I have some peony bushes that had buds on them, but didn't open.
They were black and hard. I have been told to use
|Peonies have few pests or problems. The most frequently occurring pests are botrytis blight and leaf blotch, both fungal diseases. Especially prevalent during wet springs, botrytis affects leaves, stems and flowers. Spots appear on leaves, stems soften and decay, and flowers either rot or buds blacken and fail to open.
Sanitary measures offer the most effective means of control. Start with a thorough cleanup of old, infected stems and leaves and other plant debris in the fall. This reduces the overwintering site for the fungus. Pull the soil away from the crown, without injuring the buds.
In the spring, remove and destroy any wilted or rotted shoots as soon as you detect them. If mulch or another covering is used for winter protection, remove it in the spring before the new shoots emerge from the soil.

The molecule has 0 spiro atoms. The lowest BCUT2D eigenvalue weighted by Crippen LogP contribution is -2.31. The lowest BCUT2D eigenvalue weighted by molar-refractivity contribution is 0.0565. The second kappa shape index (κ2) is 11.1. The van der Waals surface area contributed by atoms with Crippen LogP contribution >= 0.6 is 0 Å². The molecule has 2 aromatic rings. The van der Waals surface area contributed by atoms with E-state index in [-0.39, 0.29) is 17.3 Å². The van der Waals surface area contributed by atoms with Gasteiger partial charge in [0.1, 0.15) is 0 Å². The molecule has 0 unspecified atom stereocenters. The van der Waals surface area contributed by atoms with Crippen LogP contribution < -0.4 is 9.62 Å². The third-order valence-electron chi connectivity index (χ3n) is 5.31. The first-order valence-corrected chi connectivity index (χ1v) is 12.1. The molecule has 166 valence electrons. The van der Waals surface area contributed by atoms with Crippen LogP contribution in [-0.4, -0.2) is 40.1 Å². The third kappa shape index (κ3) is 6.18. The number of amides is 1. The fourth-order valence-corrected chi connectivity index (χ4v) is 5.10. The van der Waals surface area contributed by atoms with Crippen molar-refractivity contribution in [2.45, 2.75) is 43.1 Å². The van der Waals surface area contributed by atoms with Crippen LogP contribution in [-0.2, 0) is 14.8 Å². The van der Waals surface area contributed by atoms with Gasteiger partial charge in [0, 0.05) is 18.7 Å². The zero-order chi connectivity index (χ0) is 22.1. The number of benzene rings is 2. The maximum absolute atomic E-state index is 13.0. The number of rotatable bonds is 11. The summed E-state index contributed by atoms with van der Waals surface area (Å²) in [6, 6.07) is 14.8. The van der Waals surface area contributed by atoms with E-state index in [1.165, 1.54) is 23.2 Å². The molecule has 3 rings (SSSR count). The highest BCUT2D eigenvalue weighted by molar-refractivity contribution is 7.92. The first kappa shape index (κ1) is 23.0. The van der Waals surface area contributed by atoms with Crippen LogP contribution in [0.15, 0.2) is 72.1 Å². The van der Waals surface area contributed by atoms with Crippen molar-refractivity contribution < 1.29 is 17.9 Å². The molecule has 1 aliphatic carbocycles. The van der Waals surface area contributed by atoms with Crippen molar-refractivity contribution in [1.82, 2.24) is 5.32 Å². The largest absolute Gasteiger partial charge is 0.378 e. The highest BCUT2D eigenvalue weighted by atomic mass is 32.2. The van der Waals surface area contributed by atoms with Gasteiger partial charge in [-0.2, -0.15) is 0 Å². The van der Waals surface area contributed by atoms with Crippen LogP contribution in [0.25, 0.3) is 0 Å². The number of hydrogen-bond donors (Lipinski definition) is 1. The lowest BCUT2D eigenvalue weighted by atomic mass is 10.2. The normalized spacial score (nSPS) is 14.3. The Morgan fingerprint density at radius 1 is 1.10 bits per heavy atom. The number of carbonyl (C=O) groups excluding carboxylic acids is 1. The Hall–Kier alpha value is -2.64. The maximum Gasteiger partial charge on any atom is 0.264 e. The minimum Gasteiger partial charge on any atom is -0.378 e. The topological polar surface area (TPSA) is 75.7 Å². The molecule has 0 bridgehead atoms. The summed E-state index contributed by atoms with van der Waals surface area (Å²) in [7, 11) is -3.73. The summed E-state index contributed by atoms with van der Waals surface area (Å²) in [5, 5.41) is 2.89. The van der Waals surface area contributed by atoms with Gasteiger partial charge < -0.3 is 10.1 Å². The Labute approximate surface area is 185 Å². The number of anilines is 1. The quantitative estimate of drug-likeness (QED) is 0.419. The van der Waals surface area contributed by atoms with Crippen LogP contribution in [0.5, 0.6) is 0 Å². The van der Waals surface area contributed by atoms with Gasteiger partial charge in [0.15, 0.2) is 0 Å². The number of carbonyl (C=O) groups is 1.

Improving air circulation and penetration of sunlight to peony plants often solves the problem. Sometimes, however, chemical control is necessary. If so, spray with a fungicide labeled for botrytis blight, when new shoots appear in the spring. Follow 2 weeks later with another application and every 14 days thereafter until mid-June. Pesticides registered for use include copper fungicides, captan, Daconil, mancozeb, maneb, sulfur, and thiophanate methyl (Cleary 3336). Fungicides must be applied in advance of the disease as a protectant. Be sure to follow label instructions.
Ferti-lome Halt Systemic Fungicide is a broad-spectrum fungicide but, as you've discovered, can be rather expensive. Best wishes with your peonies.